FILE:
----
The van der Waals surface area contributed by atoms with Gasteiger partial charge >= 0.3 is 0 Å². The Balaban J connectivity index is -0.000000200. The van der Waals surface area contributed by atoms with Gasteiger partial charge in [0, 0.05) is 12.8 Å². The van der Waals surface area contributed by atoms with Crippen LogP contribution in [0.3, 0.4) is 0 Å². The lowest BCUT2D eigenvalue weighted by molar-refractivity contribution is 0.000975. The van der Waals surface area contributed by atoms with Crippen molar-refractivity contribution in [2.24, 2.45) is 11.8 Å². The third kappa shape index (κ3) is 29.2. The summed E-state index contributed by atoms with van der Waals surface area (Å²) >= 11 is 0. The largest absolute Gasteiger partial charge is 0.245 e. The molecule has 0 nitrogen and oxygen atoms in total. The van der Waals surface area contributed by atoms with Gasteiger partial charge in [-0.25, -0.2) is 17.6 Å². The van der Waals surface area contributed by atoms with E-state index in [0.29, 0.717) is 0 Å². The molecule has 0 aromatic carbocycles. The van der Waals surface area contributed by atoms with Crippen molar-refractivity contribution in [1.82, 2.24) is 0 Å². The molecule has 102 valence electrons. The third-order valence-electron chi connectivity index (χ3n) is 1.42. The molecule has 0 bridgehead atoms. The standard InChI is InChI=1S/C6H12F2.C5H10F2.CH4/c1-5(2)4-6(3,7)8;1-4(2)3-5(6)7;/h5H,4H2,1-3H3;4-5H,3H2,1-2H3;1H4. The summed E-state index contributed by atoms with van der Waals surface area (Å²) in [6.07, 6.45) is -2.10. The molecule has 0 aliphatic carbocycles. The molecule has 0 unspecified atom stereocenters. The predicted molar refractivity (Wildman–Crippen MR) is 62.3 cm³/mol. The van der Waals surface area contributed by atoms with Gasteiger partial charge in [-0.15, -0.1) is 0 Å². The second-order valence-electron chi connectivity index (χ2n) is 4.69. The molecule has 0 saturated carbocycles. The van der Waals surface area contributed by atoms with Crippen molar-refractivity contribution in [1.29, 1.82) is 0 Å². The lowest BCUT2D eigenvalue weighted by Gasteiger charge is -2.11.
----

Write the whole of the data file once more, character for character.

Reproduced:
The van der Waals surface area contributed by atoms with Gasteiger partial charge >= 0.3 is 0 Å². The Balaban J connectivity index is -0.000000200. The van der Waals surface area contributed by atoms with Gasteiger partial charge in [0, 0.05) is 12.8 Å². The van der Waals surface area contributed by atoms with Crippen LogP contribution in [0.3, 0.4) is 0 Å². The lowest BCUT2D eigenvalue weighted by molar-refractivity contribution is 0.000975. The van der Waals surface area contributed by atoms with Crippen molar-refractivity contribution in [2.24, 2.45) is 11.8 Å². The third kappa shape index (κ3) is 29.2. The summed E-state index contributed by atoms with van der Waals surface area (Å²) >= 11 is 0. The largest absolute Gasteiger partial charge is 0.245 e. The molecule has 0 nitrogen and oxygen atoms in total. The van der Waals surface area contributed by atoms with Gasteiger partial charge in [-0.25, -0.2) is 17.6 Å². The van der Waals surface area contributed by atoms with E-state index in [0.29, 0.717) is 0 Å². The molecule has 0 aromatic carbocycles. The van der Waals surface area contributed by atoms with Crippen molar-refractivity contribution in [1.82, 2.24) is 0 Å². The molecule has 102 valence electrons. The third-order valence-electron chi connectivity index (χ3n) is 1.42. The molecule has 0 bridgehead atoms. The standard InChI is InChI=1S/C6H12F2.C5H10F2.CH4/c1-5(2)4-6(3,7)8;1-4(2)3-5(6)7;/h5H,4H2,1-3H3;4-5H,3H2,1-2H3;1H4. The summed E-state index contributed by atoms with van der Waals surface area (Å²) in [6.07, 6.45) is -2.10. The molecule has 0 aliphatic carbocycles. The molecule has 0 unspecified atom stereocenters. The predicted molar refractivity (Wildman–Crippen MR) is 62.3 cm³/mol. The van der Waals surface area contributed by atoms with Gasteiger partial charge in [-0.15, -0.1) is 0 Å². The second-order valence-electron chi connectivity index (χ2n) is 4.69. The molecule has 0 saturated carbocycles. The van der Waals surface area contributed by atoms with Crippen molar-refractivity contribution in [1.29, 1.82) is 0 Å². The lowest BCUT2D eigenvalue weighted by Gasteiger charge is -2.11.